It’s an attractive combination. Horror sometimes can be too much for people. Adding crime broadens the appeal. How long have you been writing fiction?

Writing fiction or writing fiction well?

We’re all story-tellers one way or another, whether it’s Uncle Bill talking about the “one that got away” down at the bar over a pitcher or Dostoevsky pumping out War & Peace. Doesn’t matter the medium, human beings tell stories. It’s in our DNA. I started early with stick-figure Zorro comics I drew in first grade. There wasn’t much in the way of plot, just sword-fights and shit blowing up. So, you know, a Michael Bay movie, pretty much. Only worse.

I dug up some stuff I wrote in high school a little while ago and it’s pretty much what you’d expect. The less said about that the better. So I’ve been writing fiction for a long time, and (I hope) it’s steadily improved, but it didn’t really get a kick in the ass until I started taking it seriously around 2001.

Started paying attention to what actually makes a good story, breaking things down. What works, what doesn’t and why. I did the NANOWRIMO thing to prove to myself that I could sit my ass down and do the work, started putting stories out there and paying attention to the feedback I was getting. One of the best things I did was take a short story class at UCLA. Writing classes, like writing groups can be hit or miss. Sometimes they’re just blind leading the blind. I got lucky with this one. Went a long way to helping me figure out some of my strengths and weaknesses and what I wanted to focus on.

I don’t think I’ve been writing well for more than a few years, and on a bad day that’s debatable.

So what’s next for you, now that you’ve crossed over into the realm of novelist?

Well, City of the Lost is supposed to be the start of a series. No guarantees, of course. Sales might suck ass and they’ll drop me. You never know. But there will be a second book, Dead Things, which I turned in a few months ago. Instead of playing around with a single character in the series I’m playing with the world. So this one has a different protagonist and a slightly different vibe. It’s still violent, bloody and, I hope, funny, and takes place in this same twisted Voodoo vision of L.A. If City of the Lost is The Maltese Falcon with zombies then Dead Things is Get Carter with magic.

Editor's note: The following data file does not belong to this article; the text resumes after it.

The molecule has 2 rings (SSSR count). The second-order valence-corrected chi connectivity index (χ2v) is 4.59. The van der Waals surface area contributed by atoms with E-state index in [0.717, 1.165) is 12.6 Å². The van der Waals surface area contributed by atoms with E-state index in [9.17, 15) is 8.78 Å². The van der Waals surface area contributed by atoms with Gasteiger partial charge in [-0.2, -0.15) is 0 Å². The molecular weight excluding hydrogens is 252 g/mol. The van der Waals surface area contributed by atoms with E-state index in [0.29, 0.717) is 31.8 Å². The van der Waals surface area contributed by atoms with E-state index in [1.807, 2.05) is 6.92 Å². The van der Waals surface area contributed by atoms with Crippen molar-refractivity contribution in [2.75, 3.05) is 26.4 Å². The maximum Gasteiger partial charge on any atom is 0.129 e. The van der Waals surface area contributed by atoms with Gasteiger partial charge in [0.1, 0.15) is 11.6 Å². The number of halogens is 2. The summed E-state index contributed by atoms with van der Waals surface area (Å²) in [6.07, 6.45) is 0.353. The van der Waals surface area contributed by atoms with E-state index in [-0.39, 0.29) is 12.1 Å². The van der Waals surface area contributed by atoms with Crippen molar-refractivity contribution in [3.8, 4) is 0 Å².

I worry a little that since it’s a different character readers who like City of the Lost won’t like Dead Things. But I want to create something that’s more of a sandbox to play in rather than just follow one character around. As they say, there are eight million stories in the Naked City. I want to write all of them. I’ve got ideas for four more books in the series so far. Some of them follow the same characters and some of them are completely different. I have plans on bringing back characters from City of the Lost in the third book, though the focus will be on a different protagonist. The working title right now is Fire Season. We’ll see if that lasts.

Beyond that I’m still poking around with short stories and I’m getting into some gaming work. Just turned in a story for an anthology called Don’t Read This Book based around a role-playing game called DON’T REST YOUR HEAD by Evil hat Productions. It’s been a trip. I hope to poke around in that world some more.